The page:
I have used large softboxes for my portraiture quite a while with good success. However, I come across the topic of diffusion vs size of the light source quite often.

While I know, that the relative size of the light source has profound impact on the softness of the light, diffusion is randomly thrown into this as well.

Things I also heard, is that diffusion simply controls specular highlights.

What I believe:

  • a larger diffused light will produce a softer light than a smaller light.
  • a small diffused light will produce almost the same light as undiffused when it comes to softness, the diffusion will only spread the light a bit more
  • a very big light (in relation) but with very uniform rays, will still produce harsh light. So size can produce softness, but it is only the potential for it (a big anti-aircraft light as an exaggerated example)

I see a lot of fashion shooting to use a huge reflector, but without any diffusion. However, as the shape is not completely used as a perfect focus, the light will get some diffusion just by the reflection patterns, I guess. So that would provide some middle ground between harsh and soft.

So it seems that you have to have at least some diffusion going on, otherwise you cannot get the relative size to become relevant.

Can anyone elaborate in-depth how diffusion and relative size affect each other?

  • \$\begingroup\$ Re, "a very big light...but with very uniform rays." You'd need lenses or mirrored reflectors to achieve that. It would resemble certain kinds of theater lighting or the condenser in an enlarger. The aperture can be "big," but the apparent source of the light, when you look in to the aperture, would seem to be small, very bright, and very far away. \$\endgroup\$ Commented May 8, 2020 at 13:00
  • \$\begingroup\$ @SolomonSlow Exactly. This extreme example is why I am a bit confused as to if both effect are actually the same by just making sure that the light is not uniform in direction - or if their effect's are actually different in practical use. \$\endgroup\$ Commented May 8, 2020 at 13:36
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    \$\begingroup\$ Attempted to ask something similar, so, related: photo.stackexchange.com/questions/95611/… \$\endgroup\$
    – OnBreak.
    Commented May 8, 2020 at 16:39

2 Answers 2


Relative size (distance) is often correlated with diffusion/softness, as if the only thing you have to worry about/change is the distance of the light/modifier... which is wrong because distance significantly impacts the light output requirement, the resulting light falloff, and significant characteristics of the resulting image.

Using modifiers/diffusion is also commonly referred to as "making the light source larger." This is also wrong. What diffusion actually does is break a singular strong light source into a much greater number of smaller/weaker light sources... and it is the position/angle from which those smaller light sources see the subject that allows them to see/light around edges, creating the "soft light" wrap/fill effect.

But if the diffusion is placed far enough away to where the angle is too shallow for them to see around edges (~4x the modifier's size), then only the parallel rays see the subject and it will again be "hard light."

enter image description here

Thinking of a softbox as a larger array of light sources, rather than just a singular/larger light source, also helps to make more sense out of techniques like feathering the softbox, crating/using uneven diffusion, etc...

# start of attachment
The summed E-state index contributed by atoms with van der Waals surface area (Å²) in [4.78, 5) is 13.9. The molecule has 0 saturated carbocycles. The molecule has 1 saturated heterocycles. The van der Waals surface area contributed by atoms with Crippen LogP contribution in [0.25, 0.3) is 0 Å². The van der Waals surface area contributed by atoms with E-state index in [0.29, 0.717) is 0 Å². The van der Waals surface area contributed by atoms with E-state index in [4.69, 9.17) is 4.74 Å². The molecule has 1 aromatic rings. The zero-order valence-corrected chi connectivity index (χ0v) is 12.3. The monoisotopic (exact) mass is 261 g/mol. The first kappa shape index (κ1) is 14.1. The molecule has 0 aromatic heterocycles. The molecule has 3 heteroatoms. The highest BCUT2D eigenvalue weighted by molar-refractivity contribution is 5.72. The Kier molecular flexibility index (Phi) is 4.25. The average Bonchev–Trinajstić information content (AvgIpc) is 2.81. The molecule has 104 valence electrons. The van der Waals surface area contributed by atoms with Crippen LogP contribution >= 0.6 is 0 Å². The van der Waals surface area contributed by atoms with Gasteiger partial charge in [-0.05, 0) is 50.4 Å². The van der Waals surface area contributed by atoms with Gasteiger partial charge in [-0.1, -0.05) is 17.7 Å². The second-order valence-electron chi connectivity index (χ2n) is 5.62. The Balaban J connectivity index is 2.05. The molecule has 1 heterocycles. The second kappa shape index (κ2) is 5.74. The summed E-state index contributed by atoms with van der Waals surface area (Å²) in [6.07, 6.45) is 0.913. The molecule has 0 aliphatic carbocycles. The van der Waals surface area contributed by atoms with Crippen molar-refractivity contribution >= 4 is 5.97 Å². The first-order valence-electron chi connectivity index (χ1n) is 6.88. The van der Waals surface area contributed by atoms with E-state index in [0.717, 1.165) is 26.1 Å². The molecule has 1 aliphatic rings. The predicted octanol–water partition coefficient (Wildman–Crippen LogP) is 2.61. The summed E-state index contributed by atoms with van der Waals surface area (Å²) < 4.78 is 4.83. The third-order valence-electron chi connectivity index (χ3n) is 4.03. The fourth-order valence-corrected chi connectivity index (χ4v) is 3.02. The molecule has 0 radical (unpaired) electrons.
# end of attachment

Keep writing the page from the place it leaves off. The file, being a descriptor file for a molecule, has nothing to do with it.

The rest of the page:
Likewise, because the diffusion is creating a greater number of light sources; it is moving farther away from being a point light source and it won't exactly follow the Inverse Square Law... especially at much larger sizes/shorter distances (but the ISL is usually still close enough to be useful).

Diffusion isn't an absolute requirement for "soft light", e.g. a bounce umbrella also breaks the light into many more light sources that can see around edges.


A "larger light" has the concept that its outer areas will direct the light inward into the subject. Those additional paths inward from wide and different angles of course help to fill the harsh shadows from other paths, hence greater softness. The multiple angles do this.

Diffusion can be good too, but a "diffused light" merely scatters the light, mostly outward, that part missing the narrow subject. Outer areas will somewhat scatter inward, but less percentage than a directed larger light like the umbrella or softbox. This is of course also true of any more distant light, which is seen relatively smaller and much more misses the subject.

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    \$\begingroup\$ What is the difference between a "diffused light" and a softbox (presumably with diffusion screen in place), or a shoot through umbrella in your answer? \$\endgroup\$ Commented May 8, 2020 at 19:43
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    \$\begingroup\$ Shoot though is an aimed diffusion panel that can go closer than a reflected umbrella can fit (for tabletop maybe). Its edge area and width cannot aim light toward the subject, so it’s seen smaller at the subject. IMO reflected umbrella is better lighting, the entire area and width focusing light inward. Still wide spill, but nothing like shoot through. A softbox is a reflector with shiny or white interior walls. Still has the diffusion cloth(s) over it, minimizing hot spots, but scattering some width. Like a reflected umbrella, light quality mostly is about the size and closeness. \$\endgroup\$
    – WayneF
    Commented May 8, 2020 at 23:12

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